14. 30 CFR 77.406 - Drive belts.

    Code of Federal Regulations, 2013 CFR

    2013-07-01

    ...SURFACE WORK AREAS OF UNDERGROUND COAL MINES Safeguards for Mechanical Equipment § 77.406 Drive belts. (a) Drive belts...shifted while in motion unless the machines are provided with mechanical shifters. (b) Belt dressing shall not be applied...

  15. 30 CFR 77.406 - Drive belts.

    Code of Federal Regulations, 2014 CFR

    2014-07-01

    ...SURFACE WORK AREAS OF UNDERGROUND COAL MINES Safeguards for Mechanical Equipment § 77.406 Drive belts. (a) Drive belts...shifted while in motion unless the machines are provided with mechanical shifters. (b) Belt dressing shall not be applied...

  16. 30 CFR 77.406 - Drive belts.

    Code of Federal Regulations, 2012 CFR

    2012-07-01

    ...SURFACE WORK AREAS OF UNDERGROUND COAL MINES Safeguards for Mechanical Equipment § 77.406 Drive belts. (a) Drive belts...shifted while in motion unless the machines are provided with mechanical shifters. (b) Belt dressing shall not be applied...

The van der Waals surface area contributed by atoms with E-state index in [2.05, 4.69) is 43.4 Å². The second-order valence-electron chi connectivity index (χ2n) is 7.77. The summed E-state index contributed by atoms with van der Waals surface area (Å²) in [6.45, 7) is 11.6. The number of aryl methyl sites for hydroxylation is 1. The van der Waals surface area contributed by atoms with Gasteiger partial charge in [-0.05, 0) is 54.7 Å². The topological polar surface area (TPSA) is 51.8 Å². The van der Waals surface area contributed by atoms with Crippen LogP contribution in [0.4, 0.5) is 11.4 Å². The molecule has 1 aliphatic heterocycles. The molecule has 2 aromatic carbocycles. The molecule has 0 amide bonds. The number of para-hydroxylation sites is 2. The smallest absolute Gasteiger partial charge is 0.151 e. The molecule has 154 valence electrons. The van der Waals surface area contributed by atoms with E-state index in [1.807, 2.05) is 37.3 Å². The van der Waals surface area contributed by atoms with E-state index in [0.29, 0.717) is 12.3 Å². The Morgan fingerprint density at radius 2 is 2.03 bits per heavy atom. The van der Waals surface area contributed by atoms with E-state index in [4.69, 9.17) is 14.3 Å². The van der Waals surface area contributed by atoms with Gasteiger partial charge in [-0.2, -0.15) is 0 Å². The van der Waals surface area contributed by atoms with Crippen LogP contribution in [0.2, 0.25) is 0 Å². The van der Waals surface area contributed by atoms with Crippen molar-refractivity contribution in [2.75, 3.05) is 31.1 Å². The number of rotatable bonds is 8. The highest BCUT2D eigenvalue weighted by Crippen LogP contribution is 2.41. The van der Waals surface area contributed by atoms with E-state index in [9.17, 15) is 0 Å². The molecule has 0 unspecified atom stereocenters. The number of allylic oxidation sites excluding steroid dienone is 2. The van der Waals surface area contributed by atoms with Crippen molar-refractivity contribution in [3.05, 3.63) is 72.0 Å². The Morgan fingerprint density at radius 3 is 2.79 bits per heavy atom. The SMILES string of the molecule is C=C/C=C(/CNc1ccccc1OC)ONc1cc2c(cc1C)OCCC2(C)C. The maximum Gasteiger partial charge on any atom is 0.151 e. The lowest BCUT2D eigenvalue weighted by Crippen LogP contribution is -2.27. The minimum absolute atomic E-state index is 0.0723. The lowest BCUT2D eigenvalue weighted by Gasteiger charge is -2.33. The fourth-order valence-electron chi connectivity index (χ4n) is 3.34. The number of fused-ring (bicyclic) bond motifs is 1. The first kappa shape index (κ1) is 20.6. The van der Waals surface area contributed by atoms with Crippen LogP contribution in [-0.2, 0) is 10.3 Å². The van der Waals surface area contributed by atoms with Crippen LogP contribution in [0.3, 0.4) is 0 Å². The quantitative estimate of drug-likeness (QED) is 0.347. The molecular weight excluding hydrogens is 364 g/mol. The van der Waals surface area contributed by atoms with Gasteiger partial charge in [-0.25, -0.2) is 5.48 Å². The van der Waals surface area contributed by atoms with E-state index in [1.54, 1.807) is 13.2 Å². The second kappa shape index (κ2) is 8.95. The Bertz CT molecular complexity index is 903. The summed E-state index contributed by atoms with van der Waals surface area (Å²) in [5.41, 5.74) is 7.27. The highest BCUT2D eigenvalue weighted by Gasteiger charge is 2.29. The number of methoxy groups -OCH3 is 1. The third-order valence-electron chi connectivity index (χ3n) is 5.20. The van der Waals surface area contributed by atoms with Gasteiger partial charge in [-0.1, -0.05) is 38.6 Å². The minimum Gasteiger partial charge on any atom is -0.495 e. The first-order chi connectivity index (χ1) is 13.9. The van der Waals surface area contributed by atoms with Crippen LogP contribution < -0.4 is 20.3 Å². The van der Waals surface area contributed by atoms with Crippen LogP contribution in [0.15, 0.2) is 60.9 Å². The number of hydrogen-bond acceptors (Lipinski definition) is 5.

17. 30 CFR 77.406 - Drive belts.

    Code of Federal Regulations, 2011 CFR

    2011-07-01

    ...SURFACE WORK AREAS OF UNDERGROUND COAL MINES Safeguards for Mechanical Equipment § 77.406 Drive belts. (a) Drive belts...shifted while in motion unless the machines are provided with mechanical shifters. (b) Belt dressing shall not be applied...

  18. 14 CFR 31.63 - Safety belts.

    Code of Federal Regulations, 2011 CFR

    2011-01-01

    ...63 Safety belts. (a) There must be a safety belt, harness, or other restraining means for each occupant, unless the Administrator finds it unnecessary. If installed, the belt, harness, or other restraining means and its supporting...

  19. 14 CFR 31.63 - Safety belts.

    Code of Federal Regulations, 2013 CFR

    2013-01-01

    ...63 Safety belts. (a) There must be a safety belt, harness, or other restraining means for each occupant, unless the Administrator finds it unnecessary. If installed, the belt, harness, or other restraining means and its supporting...

  20. 14 CFR 31.63 - Safety belts.

    Code of Federal Regulations, 2014 CFR

    2014-01-01

    ...63 Safety belts. (a) There must be a safety belt, harness, or other restraining means for each occupant, unless the Administrator finds it unnecessary. If installed, the belt, harness, or other restraining means and its supporting...